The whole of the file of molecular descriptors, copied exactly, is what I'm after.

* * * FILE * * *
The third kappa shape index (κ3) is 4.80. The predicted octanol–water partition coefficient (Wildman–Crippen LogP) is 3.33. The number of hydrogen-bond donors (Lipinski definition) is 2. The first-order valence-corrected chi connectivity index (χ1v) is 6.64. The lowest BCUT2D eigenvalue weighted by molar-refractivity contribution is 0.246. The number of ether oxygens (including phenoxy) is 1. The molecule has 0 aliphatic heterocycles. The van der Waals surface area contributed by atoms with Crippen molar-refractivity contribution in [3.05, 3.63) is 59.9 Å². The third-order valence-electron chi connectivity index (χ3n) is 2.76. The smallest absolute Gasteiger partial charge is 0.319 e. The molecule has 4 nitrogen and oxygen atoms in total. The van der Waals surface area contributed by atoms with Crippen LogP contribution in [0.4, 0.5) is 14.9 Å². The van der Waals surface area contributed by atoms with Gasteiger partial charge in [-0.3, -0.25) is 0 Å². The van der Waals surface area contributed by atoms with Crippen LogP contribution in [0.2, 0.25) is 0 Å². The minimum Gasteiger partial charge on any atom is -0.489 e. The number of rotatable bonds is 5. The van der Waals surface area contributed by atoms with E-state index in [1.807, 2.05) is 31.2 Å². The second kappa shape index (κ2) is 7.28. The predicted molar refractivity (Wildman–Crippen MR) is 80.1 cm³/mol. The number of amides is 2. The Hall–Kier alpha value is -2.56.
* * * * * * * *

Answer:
The third kappa shape index (κ3) is 4.80. The predicted octanol–water partition coefficient (Wildman–Crippen LogP) is 3.33. The number of hydrogen-bond donors (Lipinski definition) is 2. The first-order valence-corrected chi connectivity index (χ1v) is 6.64. The lowest BCUT2D eigenvalue weighted by molar-refractivity contribution is 0.246. The number of ether oxygens (including phenoxy) is 1. The molecule has 0 aliphatic heterocycles. The van der Waals surface area contributed by atoms with Crippen molar-refractivity contribution in [3.05, 3.63) is 59.9 Å². The third-order valence-electron chi connectivity index (χ3n) is 2.76. The smallest absolute Gasteiger partial charge is 0.319 e. The molecule has 4 nitrogen and oxygen atoms in total. The van der Waals surface area contributed by atoms with Crippen LogP contribution in [0.4, 0.5) is 14.9 Å². The van der Waals surface area contributed by atoms with Gasteiger partial charge in [-0.3, -0.25) is 0 Å². The van der Waals surface area contributed by atoms with Crippen LogP contribution in [0.2, 0.25) is 0 Å². The minimum Gasteiger partial charge on any atom is -0.489 e. The number of rotatable bonds is 5. The van der Waals surface area contributed by atoms with E-state index in [1.807, 2.05) is 31.2 Å². The second kappa shape index (κ2) is 7.28. The predicted molar refractivity (Wildman–Crippen MR) is 80.1 cm³/mol. The number of amides is 2. The Hall–Kier alpha value is -2.56.